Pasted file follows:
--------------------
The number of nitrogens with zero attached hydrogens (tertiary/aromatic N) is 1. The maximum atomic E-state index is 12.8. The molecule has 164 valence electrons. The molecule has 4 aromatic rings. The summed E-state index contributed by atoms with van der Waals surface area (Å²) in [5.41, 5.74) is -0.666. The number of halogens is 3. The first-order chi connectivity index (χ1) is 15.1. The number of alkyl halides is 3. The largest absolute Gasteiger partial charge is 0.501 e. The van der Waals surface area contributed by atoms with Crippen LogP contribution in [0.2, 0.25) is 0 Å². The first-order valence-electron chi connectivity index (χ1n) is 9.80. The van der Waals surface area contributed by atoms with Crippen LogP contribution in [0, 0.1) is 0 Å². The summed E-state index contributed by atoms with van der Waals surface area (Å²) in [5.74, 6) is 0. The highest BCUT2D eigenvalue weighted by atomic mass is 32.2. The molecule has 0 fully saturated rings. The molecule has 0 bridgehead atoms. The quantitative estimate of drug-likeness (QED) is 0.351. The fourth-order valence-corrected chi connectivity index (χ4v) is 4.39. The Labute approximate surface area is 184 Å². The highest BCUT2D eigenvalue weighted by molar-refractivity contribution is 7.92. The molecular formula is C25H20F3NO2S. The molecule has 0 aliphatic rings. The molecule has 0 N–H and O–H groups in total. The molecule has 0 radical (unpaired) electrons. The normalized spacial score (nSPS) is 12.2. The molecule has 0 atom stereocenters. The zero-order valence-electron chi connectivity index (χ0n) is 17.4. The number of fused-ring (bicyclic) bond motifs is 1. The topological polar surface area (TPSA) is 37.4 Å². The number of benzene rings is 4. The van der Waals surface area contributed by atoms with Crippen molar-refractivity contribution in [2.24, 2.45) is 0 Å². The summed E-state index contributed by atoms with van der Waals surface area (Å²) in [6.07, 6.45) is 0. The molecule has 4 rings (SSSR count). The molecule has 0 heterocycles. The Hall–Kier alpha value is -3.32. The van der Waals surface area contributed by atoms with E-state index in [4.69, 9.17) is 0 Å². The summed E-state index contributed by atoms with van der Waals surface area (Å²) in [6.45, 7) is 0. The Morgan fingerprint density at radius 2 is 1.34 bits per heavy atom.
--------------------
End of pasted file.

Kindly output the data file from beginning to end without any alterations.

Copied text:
The number of nitrogens with zero attached hydrogens (tertiary/aromatic N) is 1. The maximum atomic E-state index is 12.8. The molecule has 164 valence electrons. The molecule has 4 aromatic rings. The summed E-state index contributed by atoms with van der Waals surface area (Å²) in [5.41, 5.74) is -0.666. The number of halogens is 3. The first-order chi connectivity index (χ1) is 15.1. The number of alkyl halides is 3. The largest absolute Gasteiger partial charge is 0.501 e. The van der Waals surface area contributed by atoms with Crippen LogP contribution in [0.2, 0.25) is 0 Å². The first-order valence-electron chi connectivity index (χ1n) is 9.80. The van der Waals surface area contributed by atoms with Crippen LogP contribution in [0, 0.1) is 0 Å². The summed E-state index contributed by atoms with van der Waals surface area (Å²) in [5.74, 6) is 0. The highest BCUT2D eigenvalue weighted by atomic mass is 32.2. The molecule has 0 fully saturated rings. The molecule has 0 bridgehead atoms. The quantitative estimate of drug-likeness (QED) is 0.351. The fourth-order valence-corrected chi connectivity index (χ4v) is 4.39. The Labute approximate surface area is 184 Å². The highest BCUT2D eigenvalue weighted by molar-refractivity contribution is 7.92. The molecular formula is C25H20F3NO2S. The molecule has 0 aliphatic rings. The molecule has 0 N–H and O–H groups in total. The molecule has 0 radical (unpaired) electrons. The normalized spacial score (nSPS) is 12.2. The molecule has 0 atom stereocenters. The zero-order valence-electron chi connectivity index (χ0n) is 17.4. The number of fused-ring (bicyclic) bond motifs is 1. The topological polar surface area (TPSA) is 37.4 Å². The number of benzene rings is 4. The van der Waals surface area contributed by atoms with Crippen molar-refractivity contribution in [2.24, 2.45) is 0 Å². The summed E-state index contributed by atoms with van der Waals surface area (Å²) in [6.07, 6.45) is 0. The molecule has 4 rings (SSSR count). The molecule has 0 heterocycles. The Hall–Kier alpha value is -3.32. The van der Waals surface area contributed by atoms with E-state index in [4.69, 9.17) is 0 Å². The summed E-state index contributed by atoms with van der Waals surface area (Å²) in [6.45, 7) is 0. The Morgan fingerprint density at radius 2 is 1.34 bits per heavy atom.